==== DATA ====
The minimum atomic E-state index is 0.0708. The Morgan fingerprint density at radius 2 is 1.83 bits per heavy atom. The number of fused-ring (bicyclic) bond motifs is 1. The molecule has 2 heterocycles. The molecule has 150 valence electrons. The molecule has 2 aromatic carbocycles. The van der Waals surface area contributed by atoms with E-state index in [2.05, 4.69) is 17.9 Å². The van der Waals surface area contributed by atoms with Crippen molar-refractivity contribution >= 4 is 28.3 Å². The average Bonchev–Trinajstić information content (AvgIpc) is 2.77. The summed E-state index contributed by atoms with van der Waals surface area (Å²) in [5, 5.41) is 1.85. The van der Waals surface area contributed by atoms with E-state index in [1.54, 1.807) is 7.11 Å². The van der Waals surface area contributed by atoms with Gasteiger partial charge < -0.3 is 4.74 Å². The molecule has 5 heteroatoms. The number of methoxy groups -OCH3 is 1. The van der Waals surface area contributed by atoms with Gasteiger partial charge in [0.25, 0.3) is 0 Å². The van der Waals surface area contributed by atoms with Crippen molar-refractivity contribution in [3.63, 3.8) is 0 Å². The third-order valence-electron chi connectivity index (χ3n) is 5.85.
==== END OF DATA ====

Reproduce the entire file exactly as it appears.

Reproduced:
The minimum atomic E-state index is 0.0708. The Morgan fingerprint density at radius 2 is 1.83 bits per heavy atom. The number of fused-ring (bicyclic) bond motifs is 1. The molecule has 2 heterocycles. The molecule has 150 valence electrons. The molecule has 2 aromatic carbocycles. The van der Waals surface area contributed by atoms with E-state index in [2.05, 4.69) is 17.9 Å². The van der Waals surface area contributed by atoms with Crippen molar-refractivity contribution >= 4 is 28.3 Å². The average Bonchev–Trinajstić information content (AvgIpc) is 2.77. The summed E-state index contributed by atoms with van der Waals surface area (Å²) in [5, 5.41) is 1.85. The van der Waals surface area contributed by atoms with E-state index in [1.54, 1.807) is 7.11 Å². The van der Waals surface area contributed by atoms with Gasteiger partial charge < -0.3 is 4.74 Å². The molecule has 5 heteroatoms. The number of methoxy groups -OCH3 is 1. The van der Waals surface area contributed by atoms with Gasteiger partial charge in [0.25, 0.3) is 0 Å². The van der Waals surface area contributed by atoms with Crippen molar-refractivity contribution in [3.63, 3.8) is 0 Å². The third-order valence-electron chi connectivity index (χ3n) is 5.85.